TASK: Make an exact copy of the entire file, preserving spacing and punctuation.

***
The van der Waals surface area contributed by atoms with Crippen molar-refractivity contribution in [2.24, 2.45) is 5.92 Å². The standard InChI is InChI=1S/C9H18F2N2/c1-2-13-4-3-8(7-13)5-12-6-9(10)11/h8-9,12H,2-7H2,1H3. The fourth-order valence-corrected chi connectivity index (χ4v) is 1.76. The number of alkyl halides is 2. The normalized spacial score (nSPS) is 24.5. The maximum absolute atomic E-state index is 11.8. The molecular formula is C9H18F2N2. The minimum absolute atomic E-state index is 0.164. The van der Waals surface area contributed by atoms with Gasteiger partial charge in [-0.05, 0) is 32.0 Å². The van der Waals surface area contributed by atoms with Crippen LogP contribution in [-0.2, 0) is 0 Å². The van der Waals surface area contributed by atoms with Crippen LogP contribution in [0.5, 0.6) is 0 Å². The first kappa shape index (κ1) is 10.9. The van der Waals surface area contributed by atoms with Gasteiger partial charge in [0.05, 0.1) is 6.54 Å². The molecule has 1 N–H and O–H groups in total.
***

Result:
The van der Waals surface area contributed by atoms with Crippen molar-refractivity contribution in [2.24, 2.45) is 5.92 Å². The standard InChI is InChI=1S/C9H18F2N2/c1-2-13-4-3-8(7-13)5-12-6-9(10)11/h8-9,12H,2-7H2,1H3. The fourth-order valence-corrected chi connectivity index (χ4v) is 1.76. The number of alkyl halides is 2. The normalized spacial score (nSPS) is 24.5. The maximum absolute atomic E-state index is 11.8. The molecular formula is C9H18F2N2. The minimum absolute atomic E-state index is 0.164. The van der Waals surface area contributed by atoms with Gasteiger partial charge in [-0.05, 0) is 32.0 Å². The van der Waals surface area contributed by atoms with Crippen LogP contribution in [-0.2, 0) is 0 Å². The van der Waals surface area contributed by atoms with Crippen LogP contribution in [0.5, 0.6) is 0 Å². The first kappa shape index (κ1) is 10.9. The van der Waals surface area contributed by atoms with Gasteiger partial charge in [0.05, 0.1) is 6.54 Å². The molecule has 1 N–H and O–H groups in total.